Head to Head: Animation revolution


If switching on the telly and flipping through comic impressions of talking bunnies and shape-changing dogs fail to take you on a trip down memory lane, then generational trends have indeed changed by a wider margin than initially supposed.

Admit it – as kids, we would not have elected to wake up at the first sliver of dawn, if it were not for that elusive robot or rowdy animal cartoon series on which our entire childhood seemed to revolve around. We have committed the upbeat and catchy Pokemon and SpongeBob SquarePants theme songs to mind, and giggled with anticipation at the slinky plink plink in the tune that suggests another unfortunate twist in the path of Wile E. Coyote. We have unabashedly snorted at Johnny Bravo’s antics (while loving him all the same) and almost created a cult of Arnold and his gang with our crazed kid devotion. Our little hearts have swelled at the opening tune of any Merry Melodies episode and at the searing Thundercats guitar riffs – all heartwarming and familiar and very much like home.

It is all quite tragic, really – for every math formula and family event forgotten, cartoons have selfishly hogged the limited spaces in our mental hard drives. And even if the familiar, grainy cartoon images of our past have long since drifted away and have been replaced by shiny and slick, albeit adorably senseless, characters, the slapstick silliness has remained something we have an unusual affinity for (or has it not?). If it all boils down to witty banter, timelessness and educational value, will Daria trump American Dad? Or will the hazy and mind-numbing wit of Finn and Jake’s gags prevail?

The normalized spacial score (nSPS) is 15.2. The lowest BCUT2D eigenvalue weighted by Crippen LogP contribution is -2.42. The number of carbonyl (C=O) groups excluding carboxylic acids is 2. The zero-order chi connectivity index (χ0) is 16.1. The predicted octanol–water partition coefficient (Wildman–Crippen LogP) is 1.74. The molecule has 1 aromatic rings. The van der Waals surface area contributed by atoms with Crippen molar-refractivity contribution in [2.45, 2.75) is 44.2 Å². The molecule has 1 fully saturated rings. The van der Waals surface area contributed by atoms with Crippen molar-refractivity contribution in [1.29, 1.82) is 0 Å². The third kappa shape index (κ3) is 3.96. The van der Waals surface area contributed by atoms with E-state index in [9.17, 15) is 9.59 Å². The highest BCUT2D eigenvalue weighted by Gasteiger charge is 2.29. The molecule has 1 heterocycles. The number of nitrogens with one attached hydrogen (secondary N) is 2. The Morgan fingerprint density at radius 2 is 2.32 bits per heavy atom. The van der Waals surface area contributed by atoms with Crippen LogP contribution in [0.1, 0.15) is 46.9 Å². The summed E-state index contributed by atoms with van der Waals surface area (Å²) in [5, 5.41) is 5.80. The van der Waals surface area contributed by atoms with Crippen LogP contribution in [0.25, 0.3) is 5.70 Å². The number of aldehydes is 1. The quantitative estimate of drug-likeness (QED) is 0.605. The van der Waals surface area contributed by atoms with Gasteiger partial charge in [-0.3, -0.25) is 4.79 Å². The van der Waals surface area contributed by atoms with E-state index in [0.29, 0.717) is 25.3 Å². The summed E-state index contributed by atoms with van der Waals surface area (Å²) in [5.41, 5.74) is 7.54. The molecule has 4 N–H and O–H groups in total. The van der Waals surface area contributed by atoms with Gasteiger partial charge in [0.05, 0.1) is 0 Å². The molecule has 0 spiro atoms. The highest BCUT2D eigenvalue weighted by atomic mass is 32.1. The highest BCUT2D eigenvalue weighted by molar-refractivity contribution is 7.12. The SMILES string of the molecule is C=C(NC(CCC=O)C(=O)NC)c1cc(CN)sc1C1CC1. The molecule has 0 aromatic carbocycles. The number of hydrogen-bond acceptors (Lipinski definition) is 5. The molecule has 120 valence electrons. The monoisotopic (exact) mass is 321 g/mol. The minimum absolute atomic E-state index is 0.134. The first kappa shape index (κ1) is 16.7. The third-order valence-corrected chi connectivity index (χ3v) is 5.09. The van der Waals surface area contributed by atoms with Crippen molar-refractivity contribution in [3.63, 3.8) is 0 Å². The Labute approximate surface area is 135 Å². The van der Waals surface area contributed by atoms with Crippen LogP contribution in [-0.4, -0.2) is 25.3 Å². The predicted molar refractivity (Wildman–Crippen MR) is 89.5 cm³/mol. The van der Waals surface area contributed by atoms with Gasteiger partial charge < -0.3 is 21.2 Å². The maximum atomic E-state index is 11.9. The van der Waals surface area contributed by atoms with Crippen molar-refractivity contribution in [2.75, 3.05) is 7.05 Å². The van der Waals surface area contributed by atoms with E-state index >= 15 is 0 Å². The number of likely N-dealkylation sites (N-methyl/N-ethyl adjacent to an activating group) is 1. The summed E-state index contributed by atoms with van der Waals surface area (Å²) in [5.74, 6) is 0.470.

The Old: Nostalgia and naïveté

The thing about cartoons of days past – those rough-edged and bumbling characters of pale blues and blacks – is that they tie our current selves to the young and innocent souls we once were. The Rugrats reminded us of days snuggled in our safety blankets while munching on our morning cereal, whereas He-Man and his fellow Masters of the Universe are reminiscent of the first action figures we got for Christmas. We pretended to be Little Lulu with her red dress and the freckles on her chin and went on picnic trips with Yogi Bear and Huckleberry Finn. We were idealistic and naïve and very young – and these fictional remnants were our best friends.

Much like grown-up Andy, who can never bear to part with his toys, we refuse to let go of our happy childhood memories that swirl with animated figures and fantasies. These timeless cartoons will always hark back to simpler days gone by – a sure sign that nostalgia will never be passé.


The New: Exposure and evolution

As we grow up, we are slowly but surely replaced by a younger generation that takes our place as the primary target audience of cartoons; and throughout said transition, the programs on Cartoon Network and Nickelodeon adapt to the newer trends and tastes of today’s youth. It is no longer enough to have episodes revolving around simple and childish ideas; as the youth of today become more exposed to mature ideas, so do the cartoons of today feature underlying themes that are more adult in nature.